Dumb Luck or Smart People?

My near-classmate, Mark F. Bernstein ’83, wrote an article in the latest issue of Princeton Alumni Weekly, examining the impact of the great flu pandemic of 1918 on the Princeton campus.  The short version: the deadly epidemic that killed fifty-nine University of Michigan students and 32 Princeton town residents, killed no one on the Princeton campus.  Probable reason for this success: aggressive isolation of all persons with even mild respiratory symptoms for the duration of their illness, and restrictions on students attending public events with uncontrolled attendance.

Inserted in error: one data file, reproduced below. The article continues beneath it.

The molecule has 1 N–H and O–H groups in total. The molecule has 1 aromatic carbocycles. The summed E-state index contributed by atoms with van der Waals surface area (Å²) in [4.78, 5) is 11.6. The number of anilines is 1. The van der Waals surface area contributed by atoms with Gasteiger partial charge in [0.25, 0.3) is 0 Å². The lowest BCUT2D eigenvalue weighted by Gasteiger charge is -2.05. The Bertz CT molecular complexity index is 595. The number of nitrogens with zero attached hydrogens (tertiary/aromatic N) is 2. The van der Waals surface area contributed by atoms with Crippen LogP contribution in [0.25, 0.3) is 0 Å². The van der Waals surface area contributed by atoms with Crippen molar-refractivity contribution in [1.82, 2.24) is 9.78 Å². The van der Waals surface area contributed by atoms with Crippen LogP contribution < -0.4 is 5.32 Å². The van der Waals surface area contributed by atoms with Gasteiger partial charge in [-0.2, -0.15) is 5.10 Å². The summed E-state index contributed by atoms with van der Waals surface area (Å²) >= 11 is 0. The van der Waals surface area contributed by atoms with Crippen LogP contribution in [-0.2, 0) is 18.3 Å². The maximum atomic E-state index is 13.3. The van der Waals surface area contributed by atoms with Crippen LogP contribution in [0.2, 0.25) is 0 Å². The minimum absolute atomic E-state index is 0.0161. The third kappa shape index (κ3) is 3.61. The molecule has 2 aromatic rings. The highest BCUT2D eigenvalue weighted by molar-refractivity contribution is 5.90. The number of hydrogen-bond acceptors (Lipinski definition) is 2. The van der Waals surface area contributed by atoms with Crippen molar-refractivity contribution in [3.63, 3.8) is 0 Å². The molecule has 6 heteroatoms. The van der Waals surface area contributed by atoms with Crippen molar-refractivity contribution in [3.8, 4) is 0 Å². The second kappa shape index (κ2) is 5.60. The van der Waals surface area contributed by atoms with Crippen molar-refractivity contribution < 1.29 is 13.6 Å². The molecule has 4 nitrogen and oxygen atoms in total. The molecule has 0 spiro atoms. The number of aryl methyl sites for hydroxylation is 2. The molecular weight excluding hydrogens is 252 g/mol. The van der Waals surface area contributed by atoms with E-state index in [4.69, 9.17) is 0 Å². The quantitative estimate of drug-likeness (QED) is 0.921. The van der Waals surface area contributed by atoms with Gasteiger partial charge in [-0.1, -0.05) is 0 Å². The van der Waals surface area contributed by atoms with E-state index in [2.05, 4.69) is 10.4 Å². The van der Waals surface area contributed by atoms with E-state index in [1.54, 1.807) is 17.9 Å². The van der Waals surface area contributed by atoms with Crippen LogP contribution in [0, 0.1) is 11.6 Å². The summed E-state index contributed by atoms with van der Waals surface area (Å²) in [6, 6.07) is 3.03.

This year’s flu is coming. We have had only 2 confirmed positive tests so far, but it is early in the season, with low (sporadic) flu activity reported by the CDC and the Google flu tracker.  This year’s decreased flu compared to previous years may be due to increasing use of Flumist, a more effective vaccine in stopping flu transmission (injectable flu still appears to be better at preventing complications in high-risk individuals), or perhaps less crowding in stores due to recession and online shopping, but this cannot be expected to remain so.  In addition to encouraging further vaccination, I would like to ask responsible education professionals to be less diligent in enforcing attendance requirements.  Staying home is still the best way to avoid transmitting the flu in schools, and people are just as contagious in the prodromal (sniffles only, no fever or aches) stage as when they are shaking with chills.